A house as an investment (in the real world, not in the bubble)
I have never owned a house. For a variety of reasons ranging from not having had any money with which to purchase one over the vast majority of my life to always sort of thinking I'd leave where I was living sometime soon to fear and loathing at the prospect of having to do my own maintenance and stuff like that. I love riding lawnmowers and would consider that a huge plus!
I 100% get that a house can be a good investment via being a savings account for people who would live there for many years. By buying a house -vs- renting an apartment or condo, you gradually build equity from paying down the loan and from appreciation (if any) of the home itself. This is partially offset by the cash drains of property taxes and maintenance. Further, in the first few years of a mortgage, the payments on principle are only a small fraction of the overall payments. A further negative in this is realtor fees. In my area its about 7% of the sale price of a house to have realtors sell it, and the realtors (while I've never owned a house, I have shopped for them on several occasions) work hard to make sure that "for sale by owner" homes don't sell. Slandering the quality of the house, its price, and everything else in each of the cases when I've asked them what they thought of one as we drove by, etc. And last, buying the house and getting a mortgage seems to come with considerable upfront fees as well. Origination fees on the mortgage, appraisals, and so forth.
So overall, you start out (in realtor fees to sell, and bank fees for a mortgage) down 10% right out of the gates, meaning you'd have to sell for a fair bit more than you paid to break even, much less turn an actual profit.
So the fees (realtor and bank) and the fact that the first payments on the mortgage are largely interest and the fact that as we've seen, house prices are volatile, much like stocks. You buy a share of a big dividend paying blue chip stock and sit on it for 10 years (think JNJ, or T or PFE or whatever) and the odds become extremely high that you'll make money. Lower, of course, if you grossly overpay for the initial purchase, but very good historically. Sitting on it for 1 year, historically, is a much bigger crapshoot.
These downsides are offset by the ability to write off interest on the mortgage for taxes. This gives you quite a reasonable write-off in the first several years. If the house you bought was 2x your annual household income, this would allow you to write off about 1/8th of your income in the first year of the mortgage.
But, imagine you lived in that house for 20 years. You paid off what, then? Perhaps about 60% of the principle. And over 20 years its likely to at least have held its price, and perhaps shown some appreciation. If the neighborhood is still "in style" its likely worth more. Now, assuming that the value of the house was 1-2x your annual household income, you've saved one years pay plus some tax benefits. And the payments that you made are, in my area at least, lower than the rent for comparably nice living space.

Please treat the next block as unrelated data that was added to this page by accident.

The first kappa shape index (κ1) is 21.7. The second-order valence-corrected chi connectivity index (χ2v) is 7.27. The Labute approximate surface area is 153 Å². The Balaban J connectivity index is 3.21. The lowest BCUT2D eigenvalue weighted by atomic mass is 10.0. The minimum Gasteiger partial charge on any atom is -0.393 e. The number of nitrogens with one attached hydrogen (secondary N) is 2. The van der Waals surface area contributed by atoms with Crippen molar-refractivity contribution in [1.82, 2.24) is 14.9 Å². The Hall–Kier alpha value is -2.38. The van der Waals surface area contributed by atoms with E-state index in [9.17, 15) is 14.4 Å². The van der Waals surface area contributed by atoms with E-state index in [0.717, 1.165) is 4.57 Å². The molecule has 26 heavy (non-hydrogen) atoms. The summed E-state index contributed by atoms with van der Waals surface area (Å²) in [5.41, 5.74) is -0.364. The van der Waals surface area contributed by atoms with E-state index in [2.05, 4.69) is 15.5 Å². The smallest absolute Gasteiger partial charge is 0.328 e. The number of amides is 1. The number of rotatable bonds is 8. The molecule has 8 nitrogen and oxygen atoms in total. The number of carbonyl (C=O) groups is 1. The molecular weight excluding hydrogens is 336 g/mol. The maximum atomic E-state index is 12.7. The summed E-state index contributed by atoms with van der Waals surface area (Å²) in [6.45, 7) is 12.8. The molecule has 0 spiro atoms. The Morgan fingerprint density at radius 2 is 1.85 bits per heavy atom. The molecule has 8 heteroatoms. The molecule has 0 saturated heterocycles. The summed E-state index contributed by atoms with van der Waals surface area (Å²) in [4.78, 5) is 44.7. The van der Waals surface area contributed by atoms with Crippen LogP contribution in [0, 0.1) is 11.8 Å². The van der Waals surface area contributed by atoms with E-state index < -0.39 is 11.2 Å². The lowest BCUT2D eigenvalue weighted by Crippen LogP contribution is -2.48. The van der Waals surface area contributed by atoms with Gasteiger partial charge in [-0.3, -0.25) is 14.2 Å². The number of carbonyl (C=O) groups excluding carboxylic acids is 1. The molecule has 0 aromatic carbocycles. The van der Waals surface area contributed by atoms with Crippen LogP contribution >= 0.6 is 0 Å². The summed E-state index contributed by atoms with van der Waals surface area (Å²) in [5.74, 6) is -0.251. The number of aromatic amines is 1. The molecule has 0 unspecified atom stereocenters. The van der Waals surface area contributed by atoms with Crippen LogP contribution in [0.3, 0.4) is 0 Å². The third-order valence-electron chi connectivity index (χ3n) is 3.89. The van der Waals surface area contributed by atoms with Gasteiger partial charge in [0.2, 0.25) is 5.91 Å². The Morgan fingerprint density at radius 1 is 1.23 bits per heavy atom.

So what I'm trying to get at is that the hyperactively-touted-by-all-realtors investment value of a house never has been that good. Between taxes and fees on a mortgage and realtor fees, I calculated 3 years ago when I thought about getting a house that I would have to get 15% more than I paid for a property to come out ahead -vs- renting where I was living at the time in 3 years. Granted, I could have lived in a nicer space.
Its also worth noting that as I've hit up a realtor or 2 here in my town lately to shop for some houses, they have both pushed me to buy their own house, "guaranteeing" i'd make money on it if I bought at the price they were asking. That implies they can't sell it at that price and are hoping i'm a sucker born last minute.
In my town, from spending an hour or two sundays looking at houses-for-sale int he paper, I would estimate that the best investments are low-cost new houses. Twinhomes for that $100-120 range, often with unfinished basements, sell for $120-150 quite quickly with finished basements all the time. Ditto bi-level houses, also often with unfinished basements. They typically sell for $140-160 new and bring $160-180s with finished basements and sell very quickly.
The best formula for actually not losing money ona house you're only in for a few years in my area seems to be that: new houses with unfinished basements, finish the basements and they sell quickly, consistently, and for prices quite better than you paid.
Higher end homes in this area can languish on the market for months or even years, and we have, per USA Today, the best housing market in the country through this recession.
I am moving in about 2 months, to a town a bit outside a major metro area that has seen major house price declines over the last 24 months. Its possible that I could find a distressed property that could be purchased at an actually significant value. But assuming that I prove to be a house shopper of only average talent (likely), I should assume that if I buy a place there i will lose money on it if I don't stay for several years...
Anybody agree or disagree with that conclusion?